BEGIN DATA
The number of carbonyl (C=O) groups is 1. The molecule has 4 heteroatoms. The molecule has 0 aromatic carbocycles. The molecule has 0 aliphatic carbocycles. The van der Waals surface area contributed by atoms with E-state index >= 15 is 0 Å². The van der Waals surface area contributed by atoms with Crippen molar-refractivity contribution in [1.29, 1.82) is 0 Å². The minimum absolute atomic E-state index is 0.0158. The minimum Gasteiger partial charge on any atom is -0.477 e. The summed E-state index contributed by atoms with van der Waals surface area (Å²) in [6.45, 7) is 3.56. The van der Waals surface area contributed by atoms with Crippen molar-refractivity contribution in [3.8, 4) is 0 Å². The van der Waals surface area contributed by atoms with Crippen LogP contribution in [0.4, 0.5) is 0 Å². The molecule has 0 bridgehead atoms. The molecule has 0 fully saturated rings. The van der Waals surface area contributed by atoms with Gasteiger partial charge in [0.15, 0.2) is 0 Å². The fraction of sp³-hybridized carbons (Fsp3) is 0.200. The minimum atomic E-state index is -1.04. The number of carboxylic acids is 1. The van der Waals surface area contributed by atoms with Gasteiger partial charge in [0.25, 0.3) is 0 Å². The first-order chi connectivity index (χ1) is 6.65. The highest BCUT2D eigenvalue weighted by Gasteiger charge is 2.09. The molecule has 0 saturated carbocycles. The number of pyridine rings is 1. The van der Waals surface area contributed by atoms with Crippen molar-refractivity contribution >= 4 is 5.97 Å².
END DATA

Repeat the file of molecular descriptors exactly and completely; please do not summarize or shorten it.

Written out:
The number of carbonyl (C=O) groups is 1. The molecule has 4 heteroatoms. The molecule has 0 aromatic carbocycles. The molecule has 0 aliphatic carbocycles. The van der Waals surface area contributed by atoms with E-state index >= 15 is 0 Å². The van der Waals surface area contributed by atoms with Crippen molar-refractivity contribution in [1.29, 1.82) is 0 Å². The minimum absolute atomic E-state index is 0.0158. The minimum Gasteiger partial charge on any atom is -0.477 e. The summed E-state index contributed by atoms with van der Waals surface area (Å²) in [6.45, 7) is 3.56. The van der Waals surface area contributed by atoms with Crippen molar-refractivity contribution in [3.8, 4) is 0 Å². The van der Waals surface area contributed by atoms with Crippen LogP contribution in [0.4, 0.5) is 0 Å². The molecule has 0 bridgehead atoms. The molecule has 0 fully saturated rings. The van der Waals surface area contributed by atoms with Gasteiger partial charge in [0.15, 0.2) is 0 Å². The fraction of sp³-hybridized carbons (Fsp3) is 0.200. The minimum atomic E-state index is -1.04. The number of carboxylic acids is 1. The van der Waals surface area contributed by atoms with Gasteiger partial charge in [0.25, 0.3) is 0 Å². The first-order chi connectivity index (χ1) is 6.65. The highest BCUT2D eigenvalue weighted by Gasteiger charge is 2.09. The molecule has 0 saturated carbocycles. The number of pyridine rings is 1. The van der Waals surface area contributed by atoms with Crippen molar-refractivity contribution >= 4 is 5.97 Å².